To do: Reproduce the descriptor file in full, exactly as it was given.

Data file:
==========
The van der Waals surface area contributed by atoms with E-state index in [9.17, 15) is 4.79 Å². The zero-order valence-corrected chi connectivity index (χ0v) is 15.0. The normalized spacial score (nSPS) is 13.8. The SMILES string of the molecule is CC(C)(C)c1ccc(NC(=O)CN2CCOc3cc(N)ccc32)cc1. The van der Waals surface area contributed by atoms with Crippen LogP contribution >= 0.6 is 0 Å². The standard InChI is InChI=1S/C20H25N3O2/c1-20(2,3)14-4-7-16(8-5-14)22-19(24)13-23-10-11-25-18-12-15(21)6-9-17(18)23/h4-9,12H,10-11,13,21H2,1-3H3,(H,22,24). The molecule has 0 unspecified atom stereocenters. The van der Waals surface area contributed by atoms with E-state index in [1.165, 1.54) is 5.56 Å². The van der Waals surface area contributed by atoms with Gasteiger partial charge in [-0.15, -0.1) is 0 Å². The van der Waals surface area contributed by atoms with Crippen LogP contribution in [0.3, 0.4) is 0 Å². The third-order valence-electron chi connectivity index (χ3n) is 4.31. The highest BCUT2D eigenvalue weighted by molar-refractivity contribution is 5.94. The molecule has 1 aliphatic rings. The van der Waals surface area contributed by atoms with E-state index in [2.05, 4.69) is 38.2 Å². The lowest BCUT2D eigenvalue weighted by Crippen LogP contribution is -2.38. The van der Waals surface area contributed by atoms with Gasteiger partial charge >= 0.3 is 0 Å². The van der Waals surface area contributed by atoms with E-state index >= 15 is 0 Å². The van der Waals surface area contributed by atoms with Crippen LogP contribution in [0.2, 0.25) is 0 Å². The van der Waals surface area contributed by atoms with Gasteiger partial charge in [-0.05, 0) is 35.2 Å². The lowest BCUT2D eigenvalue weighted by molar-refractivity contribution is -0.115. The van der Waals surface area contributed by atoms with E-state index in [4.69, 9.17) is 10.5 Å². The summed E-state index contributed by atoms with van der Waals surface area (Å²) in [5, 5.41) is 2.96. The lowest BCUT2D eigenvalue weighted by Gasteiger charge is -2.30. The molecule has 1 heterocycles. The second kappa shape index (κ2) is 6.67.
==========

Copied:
The van der Waals surface area contributed by atoms with E-state index in [9.17, 15) is 4.79 Å². The zero-order valence-corrected chi connectivity index (χ0v) is 15.0. The normalized spacial score (nSPS) is 13.8. The SMILES string of the molecule is CC(C)(C)c1ccc(NC(=O)CN2CCOc3cc(N)ccc32)cc1. The van der Waals surface area contributed by atoms with Crippen LogP contribution >= 0.6 is 0 Å². The standard InChI is InChI=1S/C20H25N3O2/c1-20(2,3)14-4-7-16(8-5-14)22-19(24)13-23-10-11-25-18-12-15(21)6-9-17(18)23/h4-9,12H,10-11,13,21H2,1-3H3,(H,22,24). The molecule has 0 unspecified atom stereocenters. The van der Waals surface area contributed by atoms with E-state index in [1.165, 1.54) is 5.56 Å². The van der Waals surface area contributed by atoms with Gasteiger partial charge in [-0.15, -0.1) is 0 Å². The van der Waals surface area contributed by atoms with Crippen LogP contribution in [0.3, 0.4) is 0 Å². The third-order valence-electron chi connectivity index (χ3n) is 4.31. The highest BCUT2D eigenvalue weighted by molar-refractivity contribution is 5.94. The molecule has 1 aliphatic rings. The van der Waals surface area contributed by atoms with E-state index in [2.05, 4.69) is 38.2 Å². The lowest BCUT2D eigenvalue weighted by Crippen LogP contribution is -2.38. The van der Waals surface area contributed by atoms with Gasteiger partial charge >= 0.3 is 0 Å². The van der Waals surface area contributed by atoms with E-state index >= 15 is 0 Å². The van der Waals surface area contributed by atoms with Crippen LogP contribution in [0.2, 0.25) is 0 Å². The van der Waals surface area contributed by atoms with Gasteiger partial charge in [-0.05, 0) is 35.2 Å². The lowest BCUT2D eigenvalue weighted by molar-refractivity contribution is -0.115. The van der Waals surface area contributed by atoms with E-state index in [4.69, 9.17) is 10.5 Å². The summed E-state index contributed by atoms with van der Waals surface area (Å²) in [5, 5.41) is 2.96. The lowest BCUT2D eigenvalue weighted by Gasteiger charge is -2.30. The molecule has 1 heterocycles. The second kappa shape index (κ2) is 6.67.